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This story of a suspected IRA member is as relevant today as it was in 1923

The Sean O’Casey play is currently on show at the Abbey Theatre. We speak to its director, Wayne Jordan.

What danger can there be, in being the shadow of a gunman?’ – Donal Davoren

IN A GRIMY tenement on a Dublin street live two men. One sells useless bits and bobs to make ends meet; the other pens lousy poetry.

Together they make an odd pair: Donal Davoren (played by Mark O’Halloran in this latest Abbey Theatre/Lyric Theatre production) the serious writer perturbed by how often his pursuits are interrupted by rowdy neighbours; and Seumus Shields (David Ganly), a poor worker who’s disillusioned with his beloved nationalism.

The year is 1920, and Ireland is in the throes of the War of Independence. Revolution hangs like smoke in the air, and obscures the truth of what’s really happening.

In the confusion, the hopefulness and the desire for change, Davoren is soon mistaken as a member of the IRA.

His silent refusal to correct this error of identity is at the heart of Shadow of a Gunman, a play written by Dubliner Sean O’Casey in 1923 but which is still quite prescient today.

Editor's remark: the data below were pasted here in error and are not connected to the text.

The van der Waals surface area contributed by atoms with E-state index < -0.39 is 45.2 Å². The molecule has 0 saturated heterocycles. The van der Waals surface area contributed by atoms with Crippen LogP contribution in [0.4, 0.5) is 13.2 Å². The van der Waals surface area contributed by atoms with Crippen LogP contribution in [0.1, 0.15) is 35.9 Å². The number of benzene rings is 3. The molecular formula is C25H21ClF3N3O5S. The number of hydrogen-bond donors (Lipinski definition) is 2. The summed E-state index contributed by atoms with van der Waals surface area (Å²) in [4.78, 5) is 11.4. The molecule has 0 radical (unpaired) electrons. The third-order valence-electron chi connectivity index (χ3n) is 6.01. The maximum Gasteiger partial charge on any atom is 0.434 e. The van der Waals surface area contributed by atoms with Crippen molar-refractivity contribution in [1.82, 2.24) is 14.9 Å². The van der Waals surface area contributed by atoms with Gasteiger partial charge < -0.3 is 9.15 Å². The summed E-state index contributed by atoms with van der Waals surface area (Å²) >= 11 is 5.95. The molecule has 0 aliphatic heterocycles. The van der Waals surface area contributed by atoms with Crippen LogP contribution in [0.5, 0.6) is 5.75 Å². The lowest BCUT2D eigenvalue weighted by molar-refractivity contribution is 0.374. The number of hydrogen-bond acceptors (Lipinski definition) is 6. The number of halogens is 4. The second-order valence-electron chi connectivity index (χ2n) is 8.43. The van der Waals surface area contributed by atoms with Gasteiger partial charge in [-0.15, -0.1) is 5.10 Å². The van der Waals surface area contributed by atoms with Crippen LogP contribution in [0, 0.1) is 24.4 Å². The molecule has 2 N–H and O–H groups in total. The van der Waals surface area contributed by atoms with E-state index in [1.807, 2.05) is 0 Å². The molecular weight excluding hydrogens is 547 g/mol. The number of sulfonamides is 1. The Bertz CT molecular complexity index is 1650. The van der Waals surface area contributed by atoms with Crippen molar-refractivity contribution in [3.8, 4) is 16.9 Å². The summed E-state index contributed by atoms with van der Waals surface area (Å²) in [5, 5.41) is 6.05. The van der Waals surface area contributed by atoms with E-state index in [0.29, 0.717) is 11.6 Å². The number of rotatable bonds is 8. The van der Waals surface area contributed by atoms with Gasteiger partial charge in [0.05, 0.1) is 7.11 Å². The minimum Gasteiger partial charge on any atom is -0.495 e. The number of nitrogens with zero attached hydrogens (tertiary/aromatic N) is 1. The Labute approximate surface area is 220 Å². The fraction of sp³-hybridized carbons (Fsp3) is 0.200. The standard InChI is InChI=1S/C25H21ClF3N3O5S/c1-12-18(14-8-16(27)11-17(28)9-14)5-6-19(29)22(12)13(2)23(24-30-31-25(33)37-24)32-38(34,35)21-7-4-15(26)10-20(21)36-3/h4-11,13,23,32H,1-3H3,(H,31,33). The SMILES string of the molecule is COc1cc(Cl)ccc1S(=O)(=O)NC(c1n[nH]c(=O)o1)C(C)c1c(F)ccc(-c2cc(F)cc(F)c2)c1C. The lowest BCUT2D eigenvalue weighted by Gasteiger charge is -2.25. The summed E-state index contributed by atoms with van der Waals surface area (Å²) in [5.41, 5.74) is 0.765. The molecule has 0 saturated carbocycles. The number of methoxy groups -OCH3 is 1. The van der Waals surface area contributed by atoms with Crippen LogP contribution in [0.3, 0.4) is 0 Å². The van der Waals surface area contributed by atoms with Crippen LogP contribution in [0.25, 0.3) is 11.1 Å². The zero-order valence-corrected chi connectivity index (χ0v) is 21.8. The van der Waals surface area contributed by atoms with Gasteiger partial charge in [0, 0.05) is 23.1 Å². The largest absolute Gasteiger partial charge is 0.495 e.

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The war was barely put to bed when O’Casey penned the work, which became the first in a Dublin Trilogy, the others being Juno and the Paycock (1924) and The Plough and the Stars (1926).

Director of this new production at the Abbey Theatre, Wayne Jordan, is a forceful figure in the Irish theatre scene. He’s a very busy man, having recently finished a run of Romeo & Juliet in the Gate Theatre.

He is many things – bold, funny, playful, knowledgeable – but Jordan is not a “heritage director”.

Dan Gordon and Louise Lewis in The Shadow of a Gunman by Sean O'Casey, a... Dan Gordon and Louise Lewis

“I don’t do it to celebrate the past, I do it to interrogate who we are now,” he tells TheJournal.ie as the empty Abbey theatre soaks up his words.

He’s not concerned with being “the guardian of something”, and assumes a sense authorship alongside the writers of the works he directs, be they Shakespeare or O’Casey.

“I think that’s my responsibility when I am asked to do things,” he says.